|Looking south from Hurricane Ridge into the heart of Olympic National Park|
Subduction zones are places where oceanic crust sinks back into the Earth's mantle to be recycled at some future time as magma and lava. The mud and sand that blankets the coast and seafloor often will be scraped off against the edge of the continent to form a highly deformed and sheared deposit called an accretionary wedge. Much of the time, wedge deposits remain underwater or show as low-lying islands, but sometimes the rock gets pushed up into mountain ranges parallel to the coast and subduction zone. California's Coast Ranges resulted in part from such activity, but at Olympic National Park in Washington State, the results are nothing short of spectacular. The mountains have been pushed up into a series of peaks exceeding 7,000 feet in elevation, and with the intense amounts of snowfall, there are a surprising number of active glaciers.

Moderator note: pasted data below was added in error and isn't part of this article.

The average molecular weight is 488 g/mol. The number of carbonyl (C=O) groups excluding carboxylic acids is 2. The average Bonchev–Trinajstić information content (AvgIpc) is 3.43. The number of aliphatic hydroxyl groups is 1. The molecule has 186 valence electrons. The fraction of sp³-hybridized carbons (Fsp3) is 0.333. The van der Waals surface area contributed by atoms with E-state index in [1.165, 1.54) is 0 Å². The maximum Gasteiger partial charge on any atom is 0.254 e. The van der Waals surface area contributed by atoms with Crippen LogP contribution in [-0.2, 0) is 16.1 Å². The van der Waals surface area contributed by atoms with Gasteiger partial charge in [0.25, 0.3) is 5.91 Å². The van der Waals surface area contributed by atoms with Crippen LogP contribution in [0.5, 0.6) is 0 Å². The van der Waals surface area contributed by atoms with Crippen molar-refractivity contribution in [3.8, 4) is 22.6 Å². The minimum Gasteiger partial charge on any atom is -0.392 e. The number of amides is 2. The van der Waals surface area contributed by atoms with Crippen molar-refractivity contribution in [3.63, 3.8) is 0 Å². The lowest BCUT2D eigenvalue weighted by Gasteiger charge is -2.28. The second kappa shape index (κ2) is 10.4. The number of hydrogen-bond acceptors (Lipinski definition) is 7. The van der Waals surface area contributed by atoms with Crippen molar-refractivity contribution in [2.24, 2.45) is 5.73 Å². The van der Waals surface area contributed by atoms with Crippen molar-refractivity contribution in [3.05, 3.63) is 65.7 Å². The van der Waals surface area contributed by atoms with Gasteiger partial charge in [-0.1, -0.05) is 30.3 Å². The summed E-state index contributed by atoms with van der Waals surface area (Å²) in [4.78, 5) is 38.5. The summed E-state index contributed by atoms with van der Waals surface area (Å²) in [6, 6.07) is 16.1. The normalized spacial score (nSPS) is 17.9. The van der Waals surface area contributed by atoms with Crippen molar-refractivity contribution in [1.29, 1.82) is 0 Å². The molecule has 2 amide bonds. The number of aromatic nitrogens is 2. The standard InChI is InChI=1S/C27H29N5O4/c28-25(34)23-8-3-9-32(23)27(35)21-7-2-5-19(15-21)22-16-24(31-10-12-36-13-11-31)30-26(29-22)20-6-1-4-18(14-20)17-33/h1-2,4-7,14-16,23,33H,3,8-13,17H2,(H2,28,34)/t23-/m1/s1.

|Looking north from Hurricane Ridge across the Juan de Fuca Strait to Vancouver Island|